For Christmas a few years ago I was given the book titled How Soccer Explains The World – an unlikely theory of globalization by Franklin Foer. I remember enjoying reading it very much and recently decided to pick it up again and re-educate myself. The author, Franklin Foer, is a contributing editor at New York magazine and senior editor at The New Republic. His writings have also appeared in the Wall Street Journal and New York Times. He took a year off to travel the world and interview some of the biggest club representatives, firm bosses, players and hooligans in the world. His research details how soccer is affecting and and in many ways creating globalization.
I am only in the first third of the book and realize that this book is more of a detailed history and politics lesson than soccer. However, it is important to understand that there is a great deal of history which fuels the hatred and passion the players and fans of clubs have for one another. Soccer in North America is so young compared to Europe that our clubs here are just starting out.
How Soccer Explains the World makes sense of our troubled times. The book starts out discussing the hatred between Serbian and Croatian people and how their troubled history still runs fresh in the minds of many. Foer travel then take him to learn about the history between Scottish Premier league clubs Celtic FC and Rangers FC. The rout of their hatred goes far beyond the soccer field but deeper into religion, territorial ownership and wars. Soccer becomes merely an excuse and an escape for many to show their hatred towards one another. It becomes an escape for the fans.
Foer interviews firm leaders (firm is the name given to hooligan and riot groups that support their local soccer club). Through his interviews we learn that the members of these groups are surprisingly everyday people with families and jobs but over the weekend show their true passion.
I started to ask myself if the behavior of soccer fans was a “European thing” or “North American thing.” I have attended many professional baseball, hockey and basketball games in North America and what has become abundantly clear is the way the crowd reacts here towards the game or should I say towards sports other than soccer. I have also attended several professional European soccer games in England, Austria and Holland. My experiences watching these games do not represent the crowd as a whole but in soccer the fans cheer their team on, sing songs all game and enjoy themselves the entire game long. The soccer fans cheer non-stop and have traditional songs for their team which all can join in on many of which are sung while standing. Soccer fans cheer on all parts of the game rather than just goals, hits or rare moments of brilliance which is what fuels the North American crowds in hockey, baseball and basketball.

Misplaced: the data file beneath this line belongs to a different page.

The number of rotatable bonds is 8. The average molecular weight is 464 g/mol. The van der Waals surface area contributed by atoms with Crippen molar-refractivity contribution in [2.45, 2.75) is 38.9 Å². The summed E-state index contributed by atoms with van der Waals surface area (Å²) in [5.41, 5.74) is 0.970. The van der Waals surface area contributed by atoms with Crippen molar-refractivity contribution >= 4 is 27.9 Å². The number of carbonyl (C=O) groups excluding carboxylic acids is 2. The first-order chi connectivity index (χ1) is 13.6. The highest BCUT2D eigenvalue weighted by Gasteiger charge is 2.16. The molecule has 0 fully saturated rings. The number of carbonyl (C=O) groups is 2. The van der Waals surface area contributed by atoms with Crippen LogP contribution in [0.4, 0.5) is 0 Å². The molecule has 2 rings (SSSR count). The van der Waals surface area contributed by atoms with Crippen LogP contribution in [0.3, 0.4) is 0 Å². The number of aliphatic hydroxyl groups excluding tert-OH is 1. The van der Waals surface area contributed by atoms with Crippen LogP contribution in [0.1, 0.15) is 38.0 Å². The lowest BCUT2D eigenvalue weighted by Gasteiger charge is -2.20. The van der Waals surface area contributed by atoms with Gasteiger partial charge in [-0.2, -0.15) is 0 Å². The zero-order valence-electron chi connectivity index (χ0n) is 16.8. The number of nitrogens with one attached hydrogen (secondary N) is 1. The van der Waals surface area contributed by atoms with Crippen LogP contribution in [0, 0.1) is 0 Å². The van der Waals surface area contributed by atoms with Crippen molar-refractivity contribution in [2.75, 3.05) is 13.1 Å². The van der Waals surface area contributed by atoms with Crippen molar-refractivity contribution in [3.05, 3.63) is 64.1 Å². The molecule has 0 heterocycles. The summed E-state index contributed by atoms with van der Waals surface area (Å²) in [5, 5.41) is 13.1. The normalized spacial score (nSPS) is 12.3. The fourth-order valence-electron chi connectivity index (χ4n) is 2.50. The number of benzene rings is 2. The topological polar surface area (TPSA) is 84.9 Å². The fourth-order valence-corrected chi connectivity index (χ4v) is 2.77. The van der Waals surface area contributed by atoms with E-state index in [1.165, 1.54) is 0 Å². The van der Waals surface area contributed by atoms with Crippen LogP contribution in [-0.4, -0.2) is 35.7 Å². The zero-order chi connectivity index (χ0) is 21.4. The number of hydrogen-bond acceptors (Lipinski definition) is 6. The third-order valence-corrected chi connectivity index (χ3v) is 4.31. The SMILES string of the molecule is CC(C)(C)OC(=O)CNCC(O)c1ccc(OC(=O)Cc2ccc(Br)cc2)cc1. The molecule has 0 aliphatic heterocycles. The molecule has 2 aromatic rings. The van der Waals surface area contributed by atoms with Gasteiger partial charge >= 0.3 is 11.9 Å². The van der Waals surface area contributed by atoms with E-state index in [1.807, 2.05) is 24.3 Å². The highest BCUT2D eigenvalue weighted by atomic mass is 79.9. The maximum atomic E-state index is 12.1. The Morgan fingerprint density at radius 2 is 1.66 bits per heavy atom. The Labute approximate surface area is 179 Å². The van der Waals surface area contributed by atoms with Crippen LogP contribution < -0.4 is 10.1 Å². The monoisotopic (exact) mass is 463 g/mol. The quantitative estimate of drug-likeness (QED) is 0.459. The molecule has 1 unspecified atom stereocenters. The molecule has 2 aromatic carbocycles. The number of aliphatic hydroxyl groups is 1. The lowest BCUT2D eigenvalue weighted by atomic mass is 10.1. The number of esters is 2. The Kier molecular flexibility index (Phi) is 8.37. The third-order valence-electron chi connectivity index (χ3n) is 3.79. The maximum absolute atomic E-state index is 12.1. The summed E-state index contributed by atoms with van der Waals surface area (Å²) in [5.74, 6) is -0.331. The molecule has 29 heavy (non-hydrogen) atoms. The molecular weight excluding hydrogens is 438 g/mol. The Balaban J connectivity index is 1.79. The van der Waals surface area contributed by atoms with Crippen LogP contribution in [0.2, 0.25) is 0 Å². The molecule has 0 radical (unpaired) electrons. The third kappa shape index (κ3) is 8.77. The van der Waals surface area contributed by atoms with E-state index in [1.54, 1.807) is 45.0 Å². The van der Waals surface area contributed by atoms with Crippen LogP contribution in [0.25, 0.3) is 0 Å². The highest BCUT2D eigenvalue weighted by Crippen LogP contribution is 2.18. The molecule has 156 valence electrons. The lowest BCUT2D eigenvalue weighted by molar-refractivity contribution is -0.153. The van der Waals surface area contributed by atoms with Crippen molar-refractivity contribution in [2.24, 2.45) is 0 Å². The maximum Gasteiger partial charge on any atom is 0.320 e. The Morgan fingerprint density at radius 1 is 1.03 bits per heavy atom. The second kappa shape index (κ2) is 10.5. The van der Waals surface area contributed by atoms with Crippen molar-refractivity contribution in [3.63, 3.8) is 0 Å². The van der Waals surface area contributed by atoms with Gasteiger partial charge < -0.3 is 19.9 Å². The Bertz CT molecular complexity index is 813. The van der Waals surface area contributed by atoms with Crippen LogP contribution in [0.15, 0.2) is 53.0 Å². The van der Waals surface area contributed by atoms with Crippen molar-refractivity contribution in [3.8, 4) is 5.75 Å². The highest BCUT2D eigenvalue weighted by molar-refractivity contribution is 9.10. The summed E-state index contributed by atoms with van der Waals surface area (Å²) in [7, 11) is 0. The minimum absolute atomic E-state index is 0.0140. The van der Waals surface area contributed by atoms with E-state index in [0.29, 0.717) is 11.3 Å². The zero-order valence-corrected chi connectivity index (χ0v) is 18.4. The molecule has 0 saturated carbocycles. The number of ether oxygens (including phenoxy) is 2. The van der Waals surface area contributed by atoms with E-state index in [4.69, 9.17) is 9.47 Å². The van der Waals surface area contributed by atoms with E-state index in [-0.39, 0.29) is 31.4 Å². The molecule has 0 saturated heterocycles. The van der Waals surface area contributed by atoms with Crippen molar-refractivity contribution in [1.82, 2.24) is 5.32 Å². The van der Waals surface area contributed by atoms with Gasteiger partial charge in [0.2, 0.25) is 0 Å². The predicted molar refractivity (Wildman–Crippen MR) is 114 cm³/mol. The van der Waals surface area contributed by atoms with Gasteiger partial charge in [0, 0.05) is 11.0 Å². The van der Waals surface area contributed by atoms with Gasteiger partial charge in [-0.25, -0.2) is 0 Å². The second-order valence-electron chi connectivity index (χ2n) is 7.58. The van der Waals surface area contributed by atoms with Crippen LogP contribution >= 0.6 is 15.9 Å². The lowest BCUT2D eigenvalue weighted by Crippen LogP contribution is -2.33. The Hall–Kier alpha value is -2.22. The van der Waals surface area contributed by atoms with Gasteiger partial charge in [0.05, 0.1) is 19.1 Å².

I should mention that European fans in general across other sports stand, cheer and sing all game long no matter the sport. North American soccer fans are starting to catch on and apply it to their local games.
Also, hockey, baseball and basketball will play twice if not three times more games than games in a soccer season. With this being the base, each game means that much more in soccer. There is only one game a week on the weekend which fans will pour into the stadium for and winning those three points is extremely important. In the NBA there are teams that have lost forty games and are in the playoffs or in the hunt for last playoff spots. In soccer every game is extremely important. One loss could mean the difference between winning the league or finishing second. It could also mean the difference between promotion or relegation (a system not yet adopted by any professional North American sports).
The city of Toronto has a new MLS team, Toronto FC. The team sells out all games with a stadium of 20,000. The club will be adding more stands for the fans because there is such a high demand while the tickets are a reasonable price. It did not take long for the fans here in Toronto to pick-up their enthusiasm for the game and create a European fan base atmosphere.
I have enjoyed every professional sporting event that I attended, although it is clear that there is deeper passion fueled in soccer fans. It is not a European fan versus North American fan but soccer fan in general.
Franklin Foer’s book does an excellent job in educating the reader on the history of the game and how cultural change is greatly affected by the game itself. He does not get into the argument as to which sport is better than another but rather how soccer is worldwide and how globalization is shaping soccer.
I am looking forward to reading more of his book and blogging about it.
What are some of your European soccer game experiences?